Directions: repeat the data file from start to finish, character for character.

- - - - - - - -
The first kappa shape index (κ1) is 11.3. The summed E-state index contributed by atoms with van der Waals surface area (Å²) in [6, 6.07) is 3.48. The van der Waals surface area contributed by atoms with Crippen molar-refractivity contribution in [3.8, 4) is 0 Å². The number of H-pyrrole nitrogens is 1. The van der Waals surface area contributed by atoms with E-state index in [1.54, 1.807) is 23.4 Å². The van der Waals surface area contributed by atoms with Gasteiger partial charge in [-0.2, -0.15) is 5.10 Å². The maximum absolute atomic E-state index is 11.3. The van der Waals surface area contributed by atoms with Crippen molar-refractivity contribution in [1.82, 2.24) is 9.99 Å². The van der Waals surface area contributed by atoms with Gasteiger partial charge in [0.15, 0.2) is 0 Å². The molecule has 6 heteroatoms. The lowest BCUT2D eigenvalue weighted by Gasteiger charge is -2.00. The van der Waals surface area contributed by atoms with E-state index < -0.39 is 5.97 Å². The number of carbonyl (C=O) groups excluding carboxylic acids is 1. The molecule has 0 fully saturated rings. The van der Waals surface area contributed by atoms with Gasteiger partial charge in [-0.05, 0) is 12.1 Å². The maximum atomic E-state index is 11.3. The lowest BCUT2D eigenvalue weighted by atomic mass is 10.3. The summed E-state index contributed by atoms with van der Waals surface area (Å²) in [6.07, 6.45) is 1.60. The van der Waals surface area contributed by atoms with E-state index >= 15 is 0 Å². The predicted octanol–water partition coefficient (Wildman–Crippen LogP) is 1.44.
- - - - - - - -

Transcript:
The first kappa shape index (κ1) is 11.3. The summed E-state index contributed by atoms with van der Waals surface area (Å²) in [6, 6.07) is 3.48. The van der Waals surface area contributed by atoms with Crippen molar-refractivity contribution in [3.8, 4) is 0 Å². The number of H-pyrrole nitrogens is 1. The van der Waals surface area contributed by atoms with E-state index in [1.54, 1.807) is 23.4 Å². The van der Waals surface area contributed by atoms with Gasteiger partial charge in [-0.2, -0.15) is 5.10 Å². The maximum absolute atomic E-state index is 11.3. The van der Waals surface area contributed by atoms with Crippen molar-refractivity contribution in [1.82, 2.24) is 9.99 Å². The van der Waals surface area contributed by atoms with Gasteiger partial charge in [0.15, 0.2) is 0 Å². The molecule has 6 heteroatoms. The lowest BCUT2D eigenvalue weighted by Gasteiger charge is -2.00. The van der Waals surface area contributed by atoms with E-state index < -0.39 is 5.97 Å². The number of carbonyl (C=O) groups excluding carboxylic acids is 1. The molecule has 0 fully saturated rings. The van der Waals surface area contributed by atoms with Gasteiger partial charge in [-0.05, 0) is 12.1 Å². The maximum atomic E-state index is 11.3. The lowest BCUT2D eigenvalue weighted by atomic mass is 10.3. The summed E-state index contributed by atoms with van der Waals surface area (Å²) in [6.07, 6.45) is 1.60. The van der Waals surface area contributed by atoms with E-state index >= 15 is 0 Å². The predicted octanol–water partition coefficient (Wildman–Crippen LogP) is 1.44.